I don't think that's what Jeff assumes at all -- that's what the "do what you do best" part is about. Original content and reporting is still at the center.

    "This is why hundreds of sites include AP and Reuters content on their sites instead of just linking to it — because readers read the content *on that site* and those pageviews go to the parent organization’s bottom line."

    Here's where I disagree -- it's missing the forest for the trees. The page view is the trees. The forest is keeping the media brand relevant on the web -- and brands can no longer do that ONLY by providing content (which is not to diminish content's importance).

    There are a lot more page views to be generating by people coming to a media brand to find links to great content elsewhere than there is in insisting that all of the content has to be housed on the media site.

    It all comes back to the Google example -- why do people keep coming back to Google to generate more page views and more ad clicks? Because Google helps them find the best content on the web -- and it's done pretty well for Google's bottom line.

    Jeff, you may know, has another refrain -- WWGD -- What would Google do?

    Media brands need to start thinking more like Google -- instead of focusing on controlling content and page views, they should focus on leveraging the power of the web's network.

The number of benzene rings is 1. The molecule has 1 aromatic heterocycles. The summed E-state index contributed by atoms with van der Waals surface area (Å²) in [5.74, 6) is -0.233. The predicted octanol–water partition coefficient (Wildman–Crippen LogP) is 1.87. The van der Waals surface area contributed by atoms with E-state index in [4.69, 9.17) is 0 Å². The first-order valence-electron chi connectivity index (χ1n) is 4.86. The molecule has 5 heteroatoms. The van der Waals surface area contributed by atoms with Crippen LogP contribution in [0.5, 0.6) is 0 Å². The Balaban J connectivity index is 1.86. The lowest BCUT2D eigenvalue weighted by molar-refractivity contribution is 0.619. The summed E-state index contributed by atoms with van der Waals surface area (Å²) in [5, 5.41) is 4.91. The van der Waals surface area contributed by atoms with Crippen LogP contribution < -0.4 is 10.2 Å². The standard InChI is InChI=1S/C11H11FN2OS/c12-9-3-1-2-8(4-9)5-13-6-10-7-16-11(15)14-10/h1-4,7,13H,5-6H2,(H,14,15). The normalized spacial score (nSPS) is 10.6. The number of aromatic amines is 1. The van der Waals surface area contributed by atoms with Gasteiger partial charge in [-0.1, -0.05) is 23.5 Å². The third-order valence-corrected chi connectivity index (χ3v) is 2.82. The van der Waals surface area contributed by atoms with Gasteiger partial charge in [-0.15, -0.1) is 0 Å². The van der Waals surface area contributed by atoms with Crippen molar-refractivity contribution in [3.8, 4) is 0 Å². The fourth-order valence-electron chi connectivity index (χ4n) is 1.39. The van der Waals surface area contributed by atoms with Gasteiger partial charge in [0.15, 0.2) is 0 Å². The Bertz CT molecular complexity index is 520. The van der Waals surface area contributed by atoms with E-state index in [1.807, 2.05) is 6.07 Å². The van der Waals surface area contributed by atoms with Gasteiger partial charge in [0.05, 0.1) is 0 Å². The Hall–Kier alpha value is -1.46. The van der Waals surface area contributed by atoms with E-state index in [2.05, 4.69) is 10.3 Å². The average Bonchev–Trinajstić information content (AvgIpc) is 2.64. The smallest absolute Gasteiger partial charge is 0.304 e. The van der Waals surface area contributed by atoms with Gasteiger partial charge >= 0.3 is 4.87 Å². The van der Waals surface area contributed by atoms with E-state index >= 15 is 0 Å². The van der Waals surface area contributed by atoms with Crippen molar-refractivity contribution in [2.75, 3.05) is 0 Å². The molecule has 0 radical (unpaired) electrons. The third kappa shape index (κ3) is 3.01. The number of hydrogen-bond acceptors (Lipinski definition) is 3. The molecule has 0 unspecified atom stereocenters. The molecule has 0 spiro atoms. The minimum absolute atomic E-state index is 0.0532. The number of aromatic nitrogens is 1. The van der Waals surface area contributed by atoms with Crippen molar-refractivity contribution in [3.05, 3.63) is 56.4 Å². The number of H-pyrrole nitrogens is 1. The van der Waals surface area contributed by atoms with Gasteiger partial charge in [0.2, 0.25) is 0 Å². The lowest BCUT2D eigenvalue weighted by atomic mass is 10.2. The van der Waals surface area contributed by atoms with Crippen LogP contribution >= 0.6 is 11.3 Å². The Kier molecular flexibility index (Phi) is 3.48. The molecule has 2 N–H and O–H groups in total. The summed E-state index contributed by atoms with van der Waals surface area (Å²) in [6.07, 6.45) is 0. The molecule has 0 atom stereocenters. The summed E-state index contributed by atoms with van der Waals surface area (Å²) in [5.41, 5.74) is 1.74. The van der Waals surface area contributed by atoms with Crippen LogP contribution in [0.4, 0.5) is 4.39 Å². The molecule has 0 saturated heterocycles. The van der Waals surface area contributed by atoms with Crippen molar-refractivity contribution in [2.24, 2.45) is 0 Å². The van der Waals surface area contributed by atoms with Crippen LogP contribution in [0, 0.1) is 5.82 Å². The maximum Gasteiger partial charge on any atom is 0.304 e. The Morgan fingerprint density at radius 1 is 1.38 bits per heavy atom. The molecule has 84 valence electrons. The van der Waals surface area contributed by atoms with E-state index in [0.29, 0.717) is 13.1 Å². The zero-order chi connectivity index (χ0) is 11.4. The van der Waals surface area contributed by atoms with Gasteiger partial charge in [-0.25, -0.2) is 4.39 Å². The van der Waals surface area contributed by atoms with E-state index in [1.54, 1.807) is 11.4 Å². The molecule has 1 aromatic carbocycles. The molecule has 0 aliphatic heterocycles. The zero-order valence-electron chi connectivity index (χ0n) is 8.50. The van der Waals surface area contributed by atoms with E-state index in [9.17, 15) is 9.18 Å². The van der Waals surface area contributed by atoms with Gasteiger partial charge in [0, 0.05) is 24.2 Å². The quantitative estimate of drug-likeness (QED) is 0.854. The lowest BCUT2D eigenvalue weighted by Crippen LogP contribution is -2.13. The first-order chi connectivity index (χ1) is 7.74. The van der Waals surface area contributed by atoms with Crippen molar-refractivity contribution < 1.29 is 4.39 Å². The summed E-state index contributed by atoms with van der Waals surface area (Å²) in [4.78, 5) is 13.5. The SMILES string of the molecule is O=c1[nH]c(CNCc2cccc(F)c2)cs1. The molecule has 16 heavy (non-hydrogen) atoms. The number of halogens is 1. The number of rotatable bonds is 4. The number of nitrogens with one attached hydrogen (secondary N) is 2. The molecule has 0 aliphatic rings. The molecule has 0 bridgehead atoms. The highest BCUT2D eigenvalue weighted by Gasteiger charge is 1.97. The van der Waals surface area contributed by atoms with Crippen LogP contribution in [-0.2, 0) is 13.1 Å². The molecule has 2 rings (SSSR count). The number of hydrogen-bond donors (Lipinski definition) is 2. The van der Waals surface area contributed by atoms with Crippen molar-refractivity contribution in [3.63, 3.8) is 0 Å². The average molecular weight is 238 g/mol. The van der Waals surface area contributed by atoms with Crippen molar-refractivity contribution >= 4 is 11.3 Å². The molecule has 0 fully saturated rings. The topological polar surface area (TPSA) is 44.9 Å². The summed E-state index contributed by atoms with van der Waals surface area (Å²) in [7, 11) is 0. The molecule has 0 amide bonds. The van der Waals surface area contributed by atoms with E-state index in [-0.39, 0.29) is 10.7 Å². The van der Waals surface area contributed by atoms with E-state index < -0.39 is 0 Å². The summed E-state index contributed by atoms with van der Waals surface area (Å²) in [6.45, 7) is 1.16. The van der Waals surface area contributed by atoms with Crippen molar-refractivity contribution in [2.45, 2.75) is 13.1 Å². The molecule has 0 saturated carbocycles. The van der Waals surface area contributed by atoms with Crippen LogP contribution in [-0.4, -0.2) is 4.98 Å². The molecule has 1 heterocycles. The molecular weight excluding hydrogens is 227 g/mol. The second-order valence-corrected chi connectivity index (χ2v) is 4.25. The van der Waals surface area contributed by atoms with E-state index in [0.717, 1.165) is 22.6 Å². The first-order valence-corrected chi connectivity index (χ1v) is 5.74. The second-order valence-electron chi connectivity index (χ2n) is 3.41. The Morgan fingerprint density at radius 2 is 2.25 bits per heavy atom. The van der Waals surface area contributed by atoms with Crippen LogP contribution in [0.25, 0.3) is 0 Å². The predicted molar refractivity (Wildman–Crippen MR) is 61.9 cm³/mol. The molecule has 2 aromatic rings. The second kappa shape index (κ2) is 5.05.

For media brands, counterintuitively, the best way to compete on the web is to collaborate -- the more you link out, the more you get back.

  • Just finished the entire post, which I should have done in the first place -- I stand somewhat corrected.

    While I still bristle at Jarvis's original maxim, the examples you cite are cases where folks have turned it into something entirely new and valuable (something beyond what I've often taken Jarvis's maxim to originally mean). Bravo!

  • I respect Jeff Jarvis for being a gadfly, but I wouldn't take advice from him, mostly because, as a self-defined outsider, he's not exactly in the trenches.

    I agree with his maxim, but only up to a point.

    Here's where he's wrong:

    He's assuming that MSM websites can and should function primarily like blogs. Certainly they should *include* blogs, but at the end of the day content drives traffic, even me-too content. This is why hundreds of sites include AP and Reuters content on their sites instead of just linking to it -- because readers read the content *on that site* and those pageviews go to the parent organization's bottom line.

    In fact, you could argue that the real wave of the future is *syndication* -- i.e. "do what you do best, and syndicate the rest. That way you keep the user on your site. Leave the aggregation to those who do it best -- boingboing et al.